My Father's Bonus March

My Father's Bonus March

Book - 2009
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Random House, Inc.
To his friends, Seymour Langer was one of the brightest kids to emerge from Chicago’s Depression-era Jewish West Side. To his family, he was a driven and dedicated physician, a devoted father and husband. But to his Adam, youngest son, Seymour was also an enigma: a somewhat distant figure to whom Adam could never quite measure up, a worldly man who never left the city of Chicago during the last third of his life, a would-be author who spoke for years of writing a history of the Bonus March of 1932, when twenty thousand World War I veterans descended on the nation’s capital to demand compensation.

Using this dramatic but overlooked event in U.S. history as a means of understanding his relationship with his father, Adam Langer sets out to uncover why the Bonus March intrigued Seymour Langer, whose personal history seemed to be artfully obscured by a mix of evasiveness and exaggeration. The author interweaves the story of the Bonus March and interviews with such individuals as history aficionado Senator John Kerry and the writer and critic Norman Podhoretz with his own reminiscences and those of his father’s relatives, colleagues, and contemporaries. In the process, he explores the nature of memory while creating a moving, multilayered portrait of both his father and his father’s generation.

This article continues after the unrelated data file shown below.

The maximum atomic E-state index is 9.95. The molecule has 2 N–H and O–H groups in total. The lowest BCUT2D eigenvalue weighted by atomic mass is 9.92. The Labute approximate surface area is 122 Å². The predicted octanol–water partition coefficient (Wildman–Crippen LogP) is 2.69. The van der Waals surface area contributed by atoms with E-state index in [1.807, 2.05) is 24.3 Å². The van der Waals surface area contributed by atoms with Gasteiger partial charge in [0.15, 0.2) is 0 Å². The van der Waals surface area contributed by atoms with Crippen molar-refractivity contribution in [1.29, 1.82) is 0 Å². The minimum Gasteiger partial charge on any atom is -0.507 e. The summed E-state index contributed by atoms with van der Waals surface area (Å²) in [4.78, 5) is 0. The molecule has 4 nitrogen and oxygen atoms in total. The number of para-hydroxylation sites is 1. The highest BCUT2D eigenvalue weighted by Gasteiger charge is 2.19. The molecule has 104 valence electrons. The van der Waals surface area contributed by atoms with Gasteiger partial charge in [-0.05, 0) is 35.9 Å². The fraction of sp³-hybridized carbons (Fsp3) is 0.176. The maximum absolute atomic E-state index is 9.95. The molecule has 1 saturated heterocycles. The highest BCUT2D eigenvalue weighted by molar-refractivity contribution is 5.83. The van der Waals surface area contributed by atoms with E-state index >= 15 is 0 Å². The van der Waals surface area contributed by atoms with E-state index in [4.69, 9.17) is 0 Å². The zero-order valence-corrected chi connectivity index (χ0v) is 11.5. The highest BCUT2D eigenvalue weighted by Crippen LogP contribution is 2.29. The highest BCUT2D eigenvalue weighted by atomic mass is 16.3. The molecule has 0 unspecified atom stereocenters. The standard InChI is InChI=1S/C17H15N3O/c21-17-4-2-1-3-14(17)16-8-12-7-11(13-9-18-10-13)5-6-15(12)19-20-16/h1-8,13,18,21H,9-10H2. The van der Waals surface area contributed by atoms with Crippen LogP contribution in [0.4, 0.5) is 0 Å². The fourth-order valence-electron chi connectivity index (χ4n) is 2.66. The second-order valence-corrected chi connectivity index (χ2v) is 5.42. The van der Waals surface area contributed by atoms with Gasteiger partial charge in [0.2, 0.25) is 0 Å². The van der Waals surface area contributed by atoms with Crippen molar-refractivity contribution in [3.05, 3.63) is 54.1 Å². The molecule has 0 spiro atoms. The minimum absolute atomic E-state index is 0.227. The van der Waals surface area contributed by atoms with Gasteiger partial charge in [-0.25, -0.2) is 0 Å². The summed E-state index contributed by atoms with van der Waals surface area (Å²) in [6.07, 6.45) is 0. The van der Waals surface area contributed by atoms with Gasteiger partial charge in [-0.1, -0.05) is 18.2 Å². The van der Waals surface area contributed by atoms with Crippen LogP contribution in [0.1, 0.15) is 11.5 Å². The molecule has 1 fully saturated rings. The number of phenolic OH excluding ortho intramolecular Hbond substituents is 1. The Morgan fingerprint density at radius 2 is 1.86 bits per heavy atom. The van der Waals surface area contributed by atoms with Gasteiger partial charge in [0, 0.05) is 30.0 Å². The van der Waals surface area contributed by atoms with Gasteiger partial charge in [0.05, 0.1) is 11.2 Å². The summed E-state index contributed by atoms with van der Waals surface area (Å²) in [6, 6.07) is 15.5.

Baker & Taylor
The author of such works as Ellington Boulevard traces his research into post-depression Chicago to better understand his physician father, an effort marked by a contrast between his father's admired status and the author's conflicted memories.

Blackwell North Amer
To his friends, Seymour Langer was one of the brightest kids to emerge from Chicago's Depression-era Jewish West Side. To his family, he was a driven and dedicated physician, a devoted father and husband. But to Adam, his youngest son, Seymour was also an enigma: a somewhat distant figure to whom Adam could never quite measure up, a worldly man who never left the city of Chicago during the last third of his life, a would-be author who spoke for years of writing a history of the Bonus March of 1932, when twenty thousand World War I veterans descended on the nation's capital to demand compensation.
Using this dramatic but overlooked event in U.S. history as a means of understanding his relationship with his father, Adam Langer sets out to uncover why the Bonus March intrigued Seymour Langer, whose personal history seemed to be artfully obscured by a mix of evasiveness and exaggeration. The author interweaves the story of the Bonus March and interviews with such individuals as history aficionado Senator John Kerry and the writer and critic Norman Podhoretz with his own reminiscences and those of his father's relatives, colleagues, and contemporaries. In the process, he explores the nature of memory while creating a moving, multilayered portrait of both his father and his father's generation.

Baker
& Taylor

Traces the author's research into post-depression Chicago to better understand his physician father, an effort marked by a contrast between his father's admired status and the author's conflicted memories.

Publisher: New York : Spiegel & Grau, [2009]
Edition: First edition
Copyright Date: ©2009
ISBN: 9780385523721
Branch Call Number: 306.8742 LANGE LANGE

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